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Needed R packages

As with many uses in R, we need some additional packages for AMR data analysis. Our package works closely together with the tidyverse packages dplyr and ggplot2. The tidyverse tremendously improves the way we conduct data science - it allows for a very natural way of writing syntaxes and creating beautiful plots in R.

Our AMR package depends on these packages and even extends their use and functions.


# (if not yet installed, install with:)
# install.packages(c("tidyverse", "AMR"))

Prediction analysis

Our package contains a function resistance_predict(), which takes the same input as functions for other AMR data analysis. Based on a date column, it calculates cases per year and uses a regression model to predict antimicrobial resistance.

It is basically as easy as:

# resistance prediction of piperacillin/tazobactam (TZP):
resistance_predict(tbl = example_isolates, col_date = "date", col_ab = "TZP", model = "binomial")

# or:
example_isolates %>%
    col_ab = "TZP",
    model = "binomial"

# to bind it to object 'predict_TZP' for example:
predict_TZP <- example_isolates %>%
    col_ab = "TZP",
    model = "binomial"

The function will look for a date column itself if col_date is not set.

When running any of these commands, a summary of the regression model will be printed unless using resistance_predict(..., info = FALSE).

This text is only a printed summary - the actual result (output) of the function is a data.frame containing for each year: the number of observations, the actual observed resistance, the estimated resistance and the standard error below and above the estimation:

# # A tibble: 31 × 7
#     year  value se_min se_max observations observed estimated
#  * <dbl>  <dbl>  <dbl>  <dbl>        <int>    <dbl>     <dbl>
#  1  2002 0.2        NA     NA           15   0.2       0.0562
#  2  2003 0.0625     NA     NA           32   0.0625    0.0616
#  3  2004 0.0854     NA     NA           82   0.0854    0.0676
#  4  2005 0.05       NA     NA           60   0.05      0.0741
#  5  2006 0.0508     NA     NA           59   0.0508    0.0812
#  6  2007 0.121      NA     NA           66   0.121     0.0889
#  7  2008 0.0417     NA     NA           72   0.0417    0.0972
#  8  2009 0.0164     NA     NA           61   0.0164    0.106 
#  9  2010 0.0566     NA     NA           53   0.0566    0.116 
# 10  2011 0.183      NA     NA           93   0.183     0.127 
# # … with 21 more rows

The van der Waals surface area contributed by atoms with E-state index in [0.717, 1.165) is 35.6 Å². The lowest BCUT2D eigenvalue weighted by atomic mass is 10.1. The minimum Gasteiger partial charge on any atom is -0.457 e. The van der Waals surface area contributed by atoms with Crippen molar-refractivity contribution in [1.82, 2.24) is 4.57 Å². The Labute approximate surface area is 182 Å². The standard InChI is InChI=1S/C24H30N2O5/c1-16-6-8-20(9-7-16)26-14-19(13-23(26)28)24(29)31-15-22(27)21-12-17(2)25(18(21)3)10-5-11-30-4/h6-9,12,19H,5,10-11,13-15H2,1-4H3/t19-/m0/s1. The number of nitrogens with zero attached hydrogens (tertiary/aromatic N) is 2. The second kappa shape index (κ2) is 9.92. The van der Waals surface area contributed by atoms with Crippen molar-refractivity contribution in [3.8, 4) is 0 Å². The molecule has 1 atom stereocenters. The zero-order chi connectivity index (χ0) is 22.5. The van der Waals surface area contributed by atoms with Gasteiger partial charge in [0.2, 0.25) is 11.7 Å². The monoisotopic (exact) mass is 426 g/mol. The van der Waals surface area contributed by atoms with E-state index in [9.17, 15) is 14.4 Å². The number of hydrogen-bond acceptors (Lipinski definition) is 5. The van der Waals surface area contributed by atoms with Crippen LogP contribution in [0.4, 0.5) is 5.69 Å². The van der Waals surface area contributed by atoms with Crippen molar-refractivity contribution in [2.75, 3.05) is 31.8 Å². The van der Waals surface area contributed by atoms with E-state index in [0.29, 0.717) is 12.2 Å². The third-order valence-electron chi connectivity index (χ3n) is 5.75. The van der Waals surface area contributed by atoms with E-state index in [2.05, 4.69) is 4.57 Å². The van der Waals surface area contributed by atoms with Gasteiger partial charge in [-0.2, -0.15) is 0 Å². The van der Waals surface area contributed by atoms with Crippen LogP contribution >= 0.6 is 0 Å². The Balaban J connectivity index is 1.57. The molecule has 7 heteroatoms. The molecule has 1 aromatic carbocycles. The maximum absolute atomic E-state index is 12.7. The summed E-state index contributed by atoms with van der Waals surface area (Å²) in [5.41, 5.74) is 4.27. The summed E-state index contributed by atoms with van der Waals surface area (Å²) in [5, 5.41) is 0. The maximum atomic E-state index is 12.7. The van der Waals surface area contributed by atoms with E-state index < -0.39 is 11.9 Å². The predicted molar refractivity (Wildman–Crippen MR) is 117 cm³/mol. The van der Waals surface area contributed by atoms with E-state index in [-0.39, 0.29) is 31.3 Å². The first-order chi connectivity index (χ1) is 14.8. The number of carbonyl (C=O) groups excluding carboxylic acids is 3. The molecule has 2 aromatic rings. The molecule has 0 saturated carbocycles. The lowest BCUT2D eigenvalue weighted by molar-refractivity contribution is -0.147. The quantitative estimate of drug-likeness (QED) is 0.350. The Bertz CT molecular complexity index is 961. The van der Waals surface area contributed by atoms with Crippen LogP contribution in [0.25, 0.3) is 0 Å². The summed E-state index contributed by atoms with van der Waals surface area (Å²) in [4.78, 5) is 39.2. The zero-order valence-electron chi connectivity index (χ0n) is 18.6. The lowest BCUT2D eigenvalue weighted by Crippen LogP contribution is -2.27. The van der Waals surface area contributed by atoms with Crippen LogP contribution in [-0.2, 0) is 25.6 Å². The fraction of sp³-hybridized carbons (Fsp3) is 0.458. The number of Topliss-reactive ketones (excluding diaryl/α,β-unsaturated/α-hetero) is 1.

The function plot is available in base R, and can be extended by other packages to depend the output based on the type of input. We extended its function to cope with resistance predictions:


This is the fastest way to plot the result. It automatically adds the right axes, error bars, titles, number of available observations and type of model.

We also support the ggplot2 package with our custom function ggplot_rsi_predict() to create more appealing plots:


# choose for error bars instead of a ribbon
ggplot_rsi_predict(predict_TZP, ribbon = FALSE)

Choosing the right model

Resistance is not easily predicted; if we look at vancomycin resistance in Gram-positive bacteria, the spread (i.e. standard error) is enormous:

example_isolates %>%
  filter(mo_gramstain(mo, language = NULL) == "Gram-positive") %>%
  resistance_predict(col_ab = "VAN", year_min = 2010, info = FALSE, model = "binomial") %>%

Vancomycin resistance could be 100% in ten years, but might remain very low.

You can define the model with the model parameter. The model chosen above is a generalised linear regression model using a binomial distribution, assuming that a period of zero resistance was followed by a period of increasing resistance leading slowly to more and more resistance.

Valid values are:

Input values Function used by R Type of model
"binomial" or "binom" or "logit" glm(..., family = binomial) Generalised linear model with binomial distribution
"loglin" or "poisson" glm(..., family = poisson) Generalised linear model with poisson distribution
"lin" or "linear" lm() Linear model

For the vancomycin resistance in Gram-positive bacteria, a linear model might be more appropriate:

example_isolates %>%
  filter(mo_gramstain(mo, language = NULL) == "Gram-positive") %>%
  resistance_predict(col_ab = "VAN", year_min = 2010, info = FALSE, model = "linear") %>%

The model itself is also available from the object, as an attribute:

model <- attributes(predict_TZP)$model

# Family: binomial 
# Link function: logit

#                  Estimate  Std. Error   z value     Pr(>|z|)
# (Intercept) -200.67944891 46.17315349 -4.346237 1.384932e-05
# year           0.09883005  0.02295317  4.305725 1.664395e-05